GORDON: (Reading) Jim was white. Al was black. Jim owns Stax Records. Al was joining the staff to promote the records - get them played, get them sold. It was 1965 in Memphis, Tennessee, the heart of the American South. Throughout this wide region, race mixing was nothing short of an assault on the social realm. Inside Stax Records, whites and blacks had worked side by side for half a decade. People who couldn't publicly dine together were making beautiful music that the public - black and white - loved to hear.

GONYEA: There was a core group that became kind of a house band.

GORDON: Booker T and the MGs.

GONYEA: And in 1962, did something that house bands don't usually do - they had a big hit of their own. And that song was called "Green Onions."


GONYEA: Tell me what you're hearing.

GORDON: I hear - in a way, I hear the future foretold. I hear that sense of menace that underlies the city.


GORDON: That's Booker's organ there, and you can hear him kind of furtively looking around the corner - is everything OK? It's a great groove here, but there's a wariness. There's a cultural comment going on.


GORDON: Now, Steve Cropper has joined on the guitar. You can hear, I think, in those stinging guitar licks, the tanks that are going to roll down the streets of Memphis in 1968 when Dr. King was assassinated. It's snarling.


GONYEA: I hate to see it fade out.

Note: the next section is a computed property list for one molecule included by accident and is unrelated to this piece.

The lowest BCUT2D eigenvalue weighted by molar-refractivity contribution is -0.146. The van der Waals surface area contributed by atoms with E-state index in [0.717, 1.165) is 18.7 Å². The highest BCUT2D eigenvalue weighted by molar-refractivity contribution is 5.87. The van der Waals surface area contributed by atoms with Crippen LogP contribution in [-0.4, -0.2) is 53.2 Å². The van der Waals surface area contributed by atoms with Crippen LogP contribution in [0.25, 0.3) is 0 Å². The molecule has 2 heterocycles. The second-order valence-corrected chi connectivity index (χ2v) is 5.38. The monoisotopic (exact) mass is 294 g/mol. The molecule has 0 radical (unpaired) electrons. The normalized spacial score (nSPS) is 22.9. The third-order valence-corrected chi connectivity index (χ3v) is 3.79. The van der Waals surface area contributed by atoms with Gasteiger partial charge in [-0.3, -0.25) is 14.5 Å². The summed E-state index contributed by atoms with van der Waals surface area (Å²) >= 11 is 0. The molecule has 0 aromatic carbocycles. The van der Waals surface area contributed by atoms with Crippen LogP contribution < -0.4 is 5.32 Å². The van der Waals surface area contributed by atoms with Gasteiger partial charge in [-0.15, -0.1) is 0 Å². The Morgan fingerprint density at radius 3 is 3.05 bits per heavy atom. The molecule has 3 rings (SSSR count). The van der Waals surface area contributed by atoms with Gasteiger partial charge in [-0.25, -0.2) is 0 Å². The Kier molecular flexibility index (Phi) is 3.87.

GORDON: Yeah, me too.


GONYEA: There's another story that really sounds like it has to be made up, about the driver who brought a hotshot guitarist from Macon, Georgia to Stax for a session.

GORDON: Yeah. The driver kept bugging the musicians in the studio to give him a chance. And someone had promised him, OK, buddy, you know, chill out for a second. You'll get your chance. When nothing happened with the big talent, people had already started packing up their cars when they remembered, oh yeah, we got to let this guy try.

GONYEA: And here's what he sang that day.


GORDON: I'm getting chills, Don.

GONYEA: Tell us who it is.

GORDON: Otis Redding, man. That is Otis Redding - walked in the door and became the biggest artist that Stax had.


GORDON: I think you can get the sense from Otis Redding's records what it was like to be around him. And you get the sense that his personality was in constant conflict with his skin trying to bust out even bigger, you know.


GORDON: But I think about the horn players who had been accustomed to playing whole notes for a full measure at a time...


GORDON: ...and Otis is leaning into their faces: no, no, no. Do it like this. (humming) When you're with Otis Redding, it's all about trying to keep up with Otis Redding.

GONYEA: This is where this Stax story also becomes one of tragedy though. Otis Redding and most of the members of his band - again, that was basically a bunch of wildly talented kids from Memphis - they were in a plane crash.